Empathy for pain

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Chapter 11 endnote 65, from How Emotions are Made: The Secret Life of the Brain by Lisa Feldman Barrett.
Some context is:

In a chronic pain case, it’s harder [to empathize with the defendant]: how do you see the invisible? There are no injuries to look at, and nothing to help your brain create the simulation, so empathy suffers and consequently so does compensation. [...] Note that the large majority of civil cases reach a settlement out of court.

For more on the difficulty of empathizing about pain, see these references.[1][2][3]

Although trials and their outcomes are important, it’s misleading to focus solely on trials, because the large majority of civil cases reach a settlement out of court, in the shadow of litigation. This settlement strategy leaves gaping opportunities for bias to creep in as lawyers try to guess (i.e., simulate) how judges and juries will evaluate the evidence in a case and perhaps, most importantly but more unfairly, the likability and demeanor of their respective clients. As we learned earlier in chapter 11, judges tend to rule in favor of likable people who play the victim role as prescribed.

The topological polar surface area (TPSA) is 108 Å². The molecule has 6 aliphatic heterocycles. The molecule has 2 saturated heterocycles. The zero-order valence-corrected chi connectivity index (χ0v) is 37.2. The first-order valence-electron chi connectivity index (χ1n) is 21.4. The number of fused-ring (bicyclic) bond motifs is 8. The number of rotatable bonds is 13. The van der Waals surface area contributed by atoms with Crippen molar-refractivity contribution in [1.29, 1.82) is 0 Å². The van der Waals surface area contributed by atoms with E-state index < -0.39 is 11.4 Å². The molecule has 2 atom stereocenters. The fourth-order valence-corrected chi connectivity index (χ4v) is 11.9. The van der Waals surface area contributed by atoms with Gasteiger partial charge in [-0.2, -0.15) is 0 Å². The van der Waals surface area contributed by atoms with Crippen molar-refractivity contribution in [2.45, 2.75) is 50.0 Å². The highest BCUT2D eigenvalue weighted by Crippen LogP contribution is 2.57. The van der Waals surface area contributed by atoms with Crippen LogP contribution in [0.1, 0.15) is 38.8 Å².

Notes on the Notes

  1. Cohen, Milton, John Quintner, David Buchanan, Mandy Nielsen, and Lynette Guy. 2011. "Stigmatization of patients with chronic pain: the extinction of empathy." Pain Medicine 12 (11): 1637-1643.
  2. Singer, Tania, Ben Seymour, John O'doherty, Holger Kaube, Raymond J. Dolan, and Chris D. Frith. 2004. "Empathy for pain involves the affective but not sensory components of pain." Science 303 (20): 1157-1162. 
  3. Some people may be able to simulate the sensory aspects of other's pain if they, themselves, have previous experienced similar pain. See Derbyshire, Stuart WG, Jody Osborn, and Steven Brown. 2013. "Feeling the pain of others is associated with self-other confusion and prior pain experience." Frontiers in Human Neuroscience 7: 470. doi: 10.3389/fnhum.2013.00470